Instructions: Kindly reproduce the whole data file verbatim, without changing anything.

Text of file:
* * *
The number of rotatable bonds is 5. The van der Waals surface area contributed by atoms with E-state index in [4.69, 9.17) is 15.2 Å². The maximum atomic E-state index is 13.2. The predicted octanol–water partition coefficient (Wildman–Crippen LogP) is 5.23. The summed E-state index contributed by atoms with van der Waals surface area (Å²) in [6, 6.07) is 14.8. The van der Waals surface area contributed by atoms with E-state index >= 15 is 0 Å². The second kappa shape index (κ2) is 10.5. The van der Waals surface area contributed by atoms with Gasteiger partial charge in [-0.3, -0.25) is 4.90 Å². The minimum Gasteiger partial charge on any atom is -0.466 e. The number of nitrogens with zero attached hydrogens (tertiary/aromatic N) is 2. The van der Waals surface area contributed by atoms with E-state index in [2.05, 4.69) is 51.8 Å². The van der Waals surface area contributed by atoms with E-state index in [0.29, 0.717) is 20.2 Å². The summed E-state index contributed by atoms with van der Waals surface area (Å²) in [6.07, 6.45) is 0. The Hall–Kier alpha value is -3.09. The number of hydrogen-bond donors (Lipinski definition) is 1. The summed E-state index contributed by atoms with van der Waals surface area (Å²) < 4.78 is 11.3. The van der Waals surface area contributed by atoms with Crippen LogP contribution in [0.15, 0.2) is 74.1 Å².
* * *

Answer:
The number of rotatable bonds is 5. The van der Waals surface area contributed by atoms with E-state index in [4.69, 9.17) is 15.2 Å². The maximum atomic E-state index is 13.2. The predicted octanol–water partition coefficient (Wildman–Crippen LogP) is 5.23. The summed E-state index contributed by atoms with van der Waals surface area (Å²) in [6, 6.07) is 14.8. The van der Waals surface area contributed by atoms with E-state index >= 15 is 0 Å². The second kappa shape index (κ2) is 10.5. The van der Waals surface area contributed by atoms with Gasteiger partial charge in [-0.3, -0.25) is 4.90 Å². The minimum Gasteiger partial charge on any atom is -0.466 e. The number of nitrogens with zero attached hydrogens (tertiary/aromatic N) is 2. The van der Waals surface area contributed by atoms with E-state index in [2.05, 4.69) is 51.8 Å². The van der Waals surface area contributed by atoms with E-state index in [0.29, 0.717) is 20.2 Å². The summed E-state index contributed by atoms with van der Waals surface area (Å²) in [6.07, 6.45) is 0. The Hall–Kier alpha value is -3.09. The number of hydrogen-bond donors (Lipinski definition) is 1. The summed E-state index contributed by atoms with van der Waals surface area (Å²) < 4.78 is 11.3. The van der Waals surface area contributed by atoms with Crippen LogP contribution in [0.15, 0.2) is 74.1 Å².